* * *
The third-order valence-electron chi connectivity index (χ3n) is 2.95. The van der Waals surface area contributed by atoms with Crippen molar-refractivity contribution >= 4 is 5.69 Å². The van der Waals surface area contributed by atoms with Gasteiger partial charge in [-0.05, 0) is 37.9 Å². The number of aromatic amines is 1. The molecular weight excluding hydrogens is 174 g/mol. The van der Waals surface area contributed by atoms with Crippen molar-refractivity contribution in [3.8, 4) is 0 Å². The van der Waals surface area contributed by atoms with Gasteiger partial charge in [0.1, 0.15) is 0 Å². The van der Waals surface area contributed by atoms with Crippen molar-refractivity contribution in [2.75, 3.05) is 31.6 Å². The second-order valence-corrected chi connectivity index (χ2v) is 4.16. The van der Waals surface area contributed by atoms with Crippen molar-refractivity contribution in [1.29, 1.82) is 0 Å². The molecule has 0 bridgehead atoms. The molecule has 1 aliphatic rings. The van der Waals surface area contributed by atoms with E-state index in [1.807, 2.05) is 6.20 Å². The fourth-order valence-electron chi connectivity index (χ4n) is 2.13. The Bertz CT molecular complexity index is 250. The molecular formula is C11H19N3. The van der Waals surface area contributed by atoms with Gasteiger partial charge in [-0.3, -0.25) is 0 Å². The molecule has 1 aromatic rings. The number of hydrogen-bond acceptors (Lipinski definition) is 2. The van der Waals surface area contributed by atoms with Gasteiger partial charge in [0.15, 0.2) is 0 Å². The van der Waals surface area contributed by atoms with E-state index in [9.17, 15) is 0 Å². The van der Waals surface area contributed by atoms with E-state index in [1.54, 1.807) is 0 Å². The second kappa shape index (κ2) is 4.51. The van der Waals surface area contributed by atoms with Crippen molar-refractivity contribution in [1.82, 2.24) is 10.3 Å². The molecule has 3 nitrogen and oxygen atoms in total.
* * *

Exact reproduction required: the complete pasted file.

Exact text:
The third-order valence-electron chi connectivity index (χ3n) is 2.95. The van der Waals surface area contributed by atoms with Crippen molar-refractivity contribution >= 4 is 5.69 Å². The van der Waals surface area contributed by atoms with Gasteiger partial charge in [-0.05, 0) is 37.9 Å². The number of aromatic amines is 1. The molecular weight excluding hydrogens is 174 g/mol. The van der Waals surface area contributed by atoms with Crippen molar-refractivity contribution in [3.8, 4) is 0 Å². The van der Waals surface area contributed by atoms with Gasteiger partial charge in [0.1, 0.15) is 0 Å². The van der Waals surface area contributed by atoms with Crippen molar-refractivity contribution in [2.75, 3.05) is 31.6 Å². The second-order valence-corrected chi connectivity index (χ2v) is 4.16. The van der Waals surface area contributed by atoms with Crippen molar-refractivity contribution in [1.29, 1.82) is 0 Å². The molecule has 0 bridgehead atoms. The molecule has 1 aliphatic rings. The van der Waals surface area contributed by atoms with E-state index in [1.807, 2.05) is 6.20 Å². The fourth-order valence-electron chi connectivity index (χ4n) is 2.13. The Bertz CT molecular complexity index is 250. The molecular formula is C11H19N3. The van der Waals surface area contributed by atoms with Gasteiger partial charge in [-0.3, -0.25) is 0 Å². The molecule has 1 aromatic rings. The number of hydrogen-bond acceptors (Lipinski definition) is 2. The van der Waals surface area contributed by atoms with Gasteiger partial charge in [0.15, 0.2) is 0 Å². The van der Waals surface area contributed by atoms with E-state index in [9.17, 15) is 0 Å². The van der Waals surface area contributed by atoms with E-state index in [1.54, 1.807) is 0 Å². The second kappa shape index (κ2) is 4.51. The van der Waals surface area contributed by atoms with Crippen molar-refractivity contribution in [1.82, 2.24) is 10.3 Å². The molecule has 3 nitrogen and oxygen atoms in total.